By Michelle Reynolds, Staff Writer
Be warned, if a clown named Pennywise–or any clown for that matter–is talking to you from inside a sewer, do not engage. There is a reason parents say “Don’t talk to strangers” and Stephen King’s “IT” is the perfect reason why.
Released September 8, “IT” is a movie about 7 young outcasts dubbed the “losers club” from Derry, Maine that face a shapeshifting evil that comes out of the sewers to terrorize their town and prey on children once every 27 years. Released 27 years after the “IT” TV series with the same premise, this movie has already broken some records with $117 million in its opening weekend, making it the third highest opening weekend of 2017.
“IT” is an aesthetically beautiful movie. The cinematography took an ordinary small town and made it feel beautiful with the camera work. All of this was topped with a fitting score. This movie captures that pre-teen innocence, that child-like adventure. The banter between the main characters –- a group of kids — is absolute perfection. This movie had audiences laughing more than one would expect for a horror movie and the acting from the kids was so wonderfully believable that it did not even feel like acting, but as if we were watching this actually happen.
However, there were too many main characters to keep track of, so I left not knowing all of their names. But the ones I knew, I grew extremely fond of. In the length of this movie, the audience came to know those kids. We were with them through the whole experience and we left as part of the “losers club,” and, as one of the main characters, Beverly Marsh states, “hanging with you guys, I never felt like a loser,”
This movie explores each character so that you see their arcs and watch them grow. You see these kids fight and fall apart, only to form back together again. “IT” captures real life, friendship, and being a teenager in a way that not many others could. The movie is all so unbelievably real, it is as if you stepped back in time to when you were a teen and faced these same dramas, minus a scary clown terrorizing your town. “IT” is a movie about friends, bonding, and watching them come together to face their fears.
Based off of work by Stephen King, the master of horror, the expectations were set high. They were especially high since Bill Skarsgård, the actor who plays Pennywise the clown, even said that “IT” gave him nightmares for weeks. Many people left with a fear of red balloons and clowns but this movie is not scary.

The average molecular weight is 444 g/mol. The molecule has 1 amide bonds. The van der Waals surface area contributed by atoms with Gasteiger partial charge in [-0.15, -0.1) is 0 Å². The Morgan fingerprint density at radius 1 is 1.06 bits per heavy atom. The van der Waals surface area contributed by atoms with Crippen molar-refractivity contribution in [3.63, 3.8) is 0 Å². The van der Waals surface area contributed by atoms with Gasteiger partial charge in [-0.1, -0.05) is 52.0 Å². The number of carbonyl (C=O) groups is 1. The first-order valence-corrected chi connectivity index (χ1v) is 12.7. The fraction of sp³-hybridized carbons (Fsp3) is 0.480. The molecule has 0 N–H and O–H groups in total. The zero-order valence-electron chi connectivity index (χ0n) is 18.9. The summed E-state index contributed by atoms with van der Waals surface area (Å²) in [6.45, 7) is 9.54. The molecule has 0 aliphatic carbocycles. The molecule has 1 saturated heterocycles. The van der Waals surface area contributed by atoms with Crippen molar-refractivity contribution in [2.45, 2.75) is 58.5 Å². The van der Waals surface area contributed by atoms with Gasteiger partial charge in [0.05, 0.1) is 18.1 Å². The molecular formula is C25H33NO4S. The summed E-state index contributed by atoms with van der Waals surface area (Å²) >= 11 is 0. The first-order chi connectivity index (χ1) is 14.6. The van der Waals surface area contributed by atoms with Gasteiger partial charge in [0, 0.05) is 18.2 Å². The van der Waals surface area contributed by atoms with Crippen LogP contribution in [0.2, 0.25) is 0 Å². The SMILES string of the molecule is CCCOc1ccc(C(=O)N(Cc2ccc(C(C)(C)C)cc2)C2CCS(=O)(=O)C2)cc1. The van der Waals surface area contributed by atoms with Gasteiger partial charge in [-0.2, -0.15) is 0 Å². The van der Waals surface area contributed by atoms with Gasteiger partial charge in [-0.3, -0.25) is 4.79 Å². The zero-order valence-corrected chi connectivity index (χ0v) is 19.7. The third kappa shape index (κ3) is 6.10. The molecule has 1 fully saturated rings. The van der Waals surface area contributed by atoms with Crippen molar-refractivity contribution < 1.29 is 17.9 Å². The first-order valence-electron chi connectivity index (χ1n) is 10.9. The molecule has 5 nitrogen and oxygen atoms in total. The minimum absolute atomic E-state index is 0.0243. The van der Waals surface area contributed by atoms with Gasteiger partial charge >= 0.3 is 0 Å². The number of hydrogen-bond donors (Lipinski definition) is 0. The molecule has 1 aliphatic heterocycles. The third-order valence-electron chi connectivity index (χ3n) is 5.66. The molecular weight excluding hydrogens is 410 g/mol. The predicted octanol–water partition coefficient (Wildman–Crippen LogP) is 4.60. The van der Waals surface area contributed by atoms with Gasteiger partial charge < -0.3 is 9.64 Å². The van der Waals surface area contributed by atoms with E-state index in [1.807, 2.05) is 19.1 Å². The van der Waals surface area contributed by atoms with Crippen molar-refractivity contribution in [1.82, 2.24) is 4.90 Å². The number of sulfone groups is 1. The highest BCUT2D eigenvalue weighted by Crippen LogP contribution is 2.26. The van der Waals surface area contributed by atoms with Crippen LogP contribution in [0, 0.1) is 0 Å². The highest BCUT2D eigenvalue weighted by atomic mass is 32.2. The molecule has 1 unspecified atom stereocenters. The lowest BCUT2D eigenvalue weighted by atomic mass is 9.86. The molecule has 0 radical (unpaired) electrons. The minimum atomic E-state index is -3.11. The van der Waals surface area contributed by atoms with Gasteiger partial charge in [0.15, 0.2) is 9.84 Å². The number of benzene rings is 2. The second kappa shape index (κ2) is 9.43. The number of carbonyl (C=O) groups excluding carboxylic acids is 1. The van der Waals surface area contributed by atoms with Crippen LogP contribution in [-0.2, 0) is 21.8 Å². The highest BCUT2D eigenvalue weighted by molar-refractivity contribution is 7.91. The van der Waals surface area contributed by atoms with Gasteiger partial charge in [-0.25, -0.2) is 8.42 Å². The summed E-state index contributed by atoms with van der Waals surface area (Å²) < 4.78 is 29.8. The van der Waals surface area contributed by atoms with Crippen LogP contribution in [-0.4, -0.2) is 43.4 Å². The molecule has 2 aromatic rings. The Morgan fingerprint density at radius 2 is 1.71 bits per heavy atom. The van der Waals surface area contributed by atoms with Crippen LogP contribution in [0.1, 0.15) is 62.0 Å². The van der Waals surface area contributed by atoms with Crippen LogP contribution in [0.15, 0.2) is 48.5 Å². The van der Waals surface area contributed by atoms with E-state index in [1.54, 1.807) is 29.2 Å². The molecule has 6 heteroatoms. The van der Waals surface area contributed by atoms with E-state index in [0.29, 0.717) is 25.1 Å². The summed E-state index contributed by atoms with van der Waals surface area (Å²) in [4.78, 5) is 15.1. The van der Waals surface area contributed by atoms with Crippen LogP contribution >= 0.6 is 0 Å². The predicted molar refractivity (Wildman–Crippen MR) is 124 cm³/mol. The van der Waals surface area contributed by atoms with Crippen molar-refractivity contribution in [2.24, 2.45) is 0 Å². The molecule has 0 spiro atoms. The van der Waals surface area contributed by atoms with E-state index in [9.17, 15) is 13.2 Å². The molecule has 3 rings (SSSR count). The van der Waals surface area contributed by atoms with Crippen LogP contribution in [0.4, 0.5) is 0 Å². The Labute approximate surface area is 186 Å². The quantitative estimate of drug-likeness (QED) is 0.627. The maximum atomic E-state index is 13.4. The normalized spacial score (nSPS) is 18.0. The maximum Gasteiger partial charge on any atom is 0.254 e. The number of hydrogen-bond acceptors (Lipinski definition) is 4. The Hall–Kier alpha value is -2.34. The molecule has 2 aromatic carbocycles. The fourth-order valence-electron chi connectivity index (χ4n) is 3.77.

The supernatural genre is not for everyone and many claim that the scares were too often in-your-face to the point that it lost its appeal. Not only that, but the effects felt cheesy and childlike, which really killed the horror. What was surprisingly scary was the amount of intense bullying that takes place. The violence inflicted by the teens to other teens throughout the film was extremely graphic and more cringe-worthy than the horror of Pennywise the clown. Some claim that Pennywise was underutilized, that this film could have been scarier if they would have focused more on Pennywise instead of all the kids’ individual horrors.
This movie has more of a lingering terror. Initially, audiences might not be disturbed walking out the theater, but will feel it later that night when tucked into bed, all safe and snug. When you close your eyes and hear a squeak somewhere around your room, you won’t be able to resist hugging the blanket closer hoping it isn’t Pennywise.
This movie cuts to the chase, with very few scenes that lagged on. Everything had a purpose which is good considering this movie is long, clocking in at 2 hours and 15 minutes. It feels every minute of it but you can’t be surprised considering the book was lengthy at 1,138 pages.
The book is spliced into two parts, one that features the losers club facing Pennywise when they are young kids and then again, 27 years later. The way this movie ended sets it up for a possible sequel featuring the kids grown up. Considering how well it is doing in theaters, it is likely people will be seeing more Pennywise in the future.
If you decide the movie is still too scary to watch but you don’t want to miss out, you can read the book or view the leaked script for the movie online, which some claim is even more offensive than the movie.
Directed by Andy Muschietti who also did the 2013 horror movie “Mama,” “IT” is a good movie to see in theaters. The jumps, screams, and overall reaction of the audience around you helps heighten the experience, but “IT” is also the perfect movie to rent one rainy night with a bowl of popcorn and group of friends.